I am a programmer and not the distribution service provider of your application, so I'm limited in giving you a final and precise answer to your question. However I can share some of my thoughts which might be useful for you to go further on with your issue:
Now, LGPL specifies that you must make it possible for your end users to replace the bundled version of the library with their own modified version. On a PC, that is trivial by just replacing the jar file. But how is an end user supposed to do this on a mobile device, especially one where apps are delivered through a marketplace?
You are highlighting an important point. But you have not named the smartphone manufacturer, OS and distribution method, so I don't have any information in specific at hand making an assumption if your distribution partner is able to cope with licensing requirements of your specific application (as a combined work) or not.
It's publicly known, that some distribution-partners for smartphone-software have stopped distribution of applications because of their licensing terms. See Apple's GPL Snafu and Opportunity, but from what I know this is mostly Apple and their terms. Marketplace / distribution terms vary between the platforms as far as I can say. A very prominent issue was the GPL'ed VLC movie viewer for the Apple iOS devices recently.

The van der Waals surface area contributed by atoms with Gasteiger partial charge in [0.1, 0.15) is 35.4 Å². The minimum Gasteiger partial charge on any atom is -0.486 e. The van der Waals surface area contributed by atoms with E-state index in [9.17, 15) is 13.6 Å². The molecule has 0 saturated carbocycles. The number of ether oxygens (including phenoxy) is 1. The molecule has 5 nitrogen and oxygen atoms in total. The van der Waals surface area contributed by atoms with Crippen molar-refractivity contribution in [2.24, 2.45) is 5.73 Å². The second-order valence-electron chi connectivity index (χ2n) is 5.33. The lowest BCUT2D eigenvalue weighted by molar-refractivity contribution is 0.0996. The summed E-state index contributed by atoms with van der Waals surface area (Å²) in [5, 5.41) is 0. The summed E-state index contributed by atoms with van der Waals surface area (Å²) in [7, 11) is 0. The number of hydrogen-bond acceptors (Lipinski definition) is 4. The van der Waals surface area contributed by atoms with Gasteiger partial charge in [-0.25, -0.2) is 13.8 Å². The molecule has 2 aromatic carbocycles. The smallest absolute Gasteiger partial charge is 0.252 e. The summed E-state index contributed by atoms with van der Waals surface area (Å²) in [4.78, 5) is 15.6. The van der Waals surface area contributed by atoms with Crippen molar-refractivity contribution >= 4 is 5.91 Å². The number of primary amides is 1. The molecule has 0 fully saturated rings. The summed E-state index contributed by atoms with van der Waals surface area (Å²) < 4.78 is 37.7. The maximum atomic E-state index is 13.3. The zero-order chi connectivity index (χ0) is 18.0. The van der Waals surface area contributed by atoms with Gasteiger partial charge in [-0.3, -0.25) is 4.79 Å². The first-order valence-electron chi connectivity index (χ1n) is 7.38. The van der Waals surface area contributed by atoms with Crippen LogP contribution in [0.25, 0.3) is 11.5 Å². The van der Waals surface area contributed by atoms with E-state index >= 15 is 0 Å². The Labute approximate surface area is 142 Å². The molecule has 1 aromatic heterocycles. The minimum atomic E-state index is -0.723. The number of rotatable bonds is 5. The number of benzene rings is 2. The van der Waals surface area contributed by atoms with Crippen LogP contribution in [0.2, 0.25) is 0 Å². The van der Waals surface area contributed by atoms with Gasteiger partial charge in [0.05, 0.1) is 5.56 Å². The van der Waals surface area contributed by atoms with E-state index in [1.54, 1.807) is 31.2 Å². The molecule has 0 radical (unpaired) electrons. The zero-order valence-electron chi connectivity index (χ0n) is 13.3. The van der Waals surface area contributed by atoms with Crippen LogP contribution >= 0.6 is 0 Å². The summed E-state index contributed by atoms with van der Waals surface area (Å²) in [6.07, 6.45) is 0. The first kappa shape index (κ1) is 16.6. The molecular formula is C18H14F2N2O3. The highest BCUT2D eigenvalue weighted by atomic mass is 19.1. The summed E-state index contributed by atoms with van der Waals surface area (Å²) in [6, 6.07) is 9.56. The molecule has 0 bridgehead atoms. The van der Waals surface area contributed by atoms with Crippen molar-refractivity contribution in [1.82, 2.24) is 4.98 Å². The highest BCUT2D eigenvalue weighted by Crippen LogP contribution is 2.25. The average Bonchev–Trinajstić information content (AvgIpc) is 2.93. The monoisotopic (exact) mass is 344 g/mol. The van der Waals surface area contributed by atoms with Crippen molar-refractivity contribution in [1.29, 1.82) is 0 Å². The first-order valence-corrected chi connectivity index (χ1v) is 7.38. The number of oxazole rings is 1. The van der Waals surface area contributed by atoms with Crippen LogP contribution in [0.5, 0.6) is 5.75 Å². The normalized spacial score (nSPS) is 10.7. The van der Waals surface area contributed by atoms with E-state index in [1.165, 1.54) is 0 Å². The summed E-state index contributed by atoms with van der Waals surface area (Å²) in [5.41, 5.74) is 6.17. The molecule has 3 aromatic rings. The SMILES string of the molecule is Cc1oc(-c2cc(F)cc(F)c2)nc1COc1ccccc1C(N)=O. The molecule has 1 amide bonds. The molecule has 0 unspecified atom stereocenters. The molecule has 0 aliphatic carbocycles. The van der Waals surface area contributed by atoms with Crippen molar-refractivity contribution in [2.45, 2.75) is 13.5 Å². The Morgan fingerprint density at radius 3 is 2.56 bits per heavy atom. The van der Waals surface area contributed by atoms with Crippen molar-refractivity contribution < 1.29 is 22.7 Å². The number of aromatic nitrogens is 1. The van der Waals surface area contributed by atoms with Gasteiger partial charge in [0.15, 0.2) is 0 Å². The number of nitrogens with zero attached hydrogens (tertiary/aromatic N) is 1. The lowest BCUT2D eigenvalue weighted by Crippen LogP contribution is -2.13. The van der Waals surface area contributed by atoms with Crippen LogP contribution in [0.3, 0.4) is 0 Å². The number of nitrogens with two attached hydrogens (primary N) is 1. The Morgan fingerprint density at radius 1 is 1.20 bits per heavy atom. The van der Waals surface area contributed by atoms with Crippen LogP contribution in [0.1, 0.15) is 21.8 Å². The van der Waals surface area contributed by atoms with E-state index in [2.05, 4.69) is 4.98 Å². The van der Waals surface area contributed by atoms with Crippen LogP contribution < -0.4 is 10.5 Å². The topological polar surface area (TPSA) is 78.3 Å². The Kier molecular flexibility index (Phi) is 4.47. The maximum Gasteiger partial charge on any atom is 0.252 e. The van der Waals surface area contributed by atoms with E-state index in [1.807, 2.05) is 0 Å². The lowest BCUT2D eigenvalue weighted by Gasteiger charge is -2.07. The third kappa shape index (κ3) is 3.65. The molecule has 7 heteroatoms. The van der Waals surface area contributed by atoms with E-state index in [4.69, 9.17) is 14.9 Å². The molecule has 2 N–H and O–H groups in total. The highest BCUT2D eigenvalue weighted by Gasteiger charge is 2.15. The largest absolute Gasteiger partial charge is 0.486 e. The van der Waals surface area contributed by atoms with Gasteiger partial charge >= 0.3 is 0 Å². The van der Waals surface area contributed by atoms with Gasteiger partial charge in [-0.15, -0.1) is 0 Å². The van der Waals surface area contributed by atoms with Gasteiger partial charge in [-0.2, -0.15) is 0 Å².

But what's happening legally here?
I would say that the distribution-service-provider (smartphone vendor or marketplace owner) is acting in place of you for the software distribution. So it looks like it is your reliability that he or she meets the licensing requirements because you are the provider of the (your) software.
That's in contrast to say that it's not you who is personally preventing a user of your software to acquire source of and replace the executeable binary of the LGPL'ed component on his/her device.
I think you should (and can) find out if the license terms of your software is supported by your distribution partner for your specific application. As the LGPL is a well known license, chances are high, that your partner is able to answer that question already in specific, which would speed up the process.
However, if your service partner in distribution does not offer a compatible way in sense of licensing to distribute your software package (e.g. by not being conform with LGPL 4.d-0 and4.d-1 ), this might result in termination of rights. The LGPL is an extension of the GPL which covers that termination topic in detail (see GPL v3 §8. Termination).
Next to clarify this with the distribution partner you can also talk with the original author to find out about all options you might have. This might be especially useful in case your distribution partner denies compatibility with LGPL.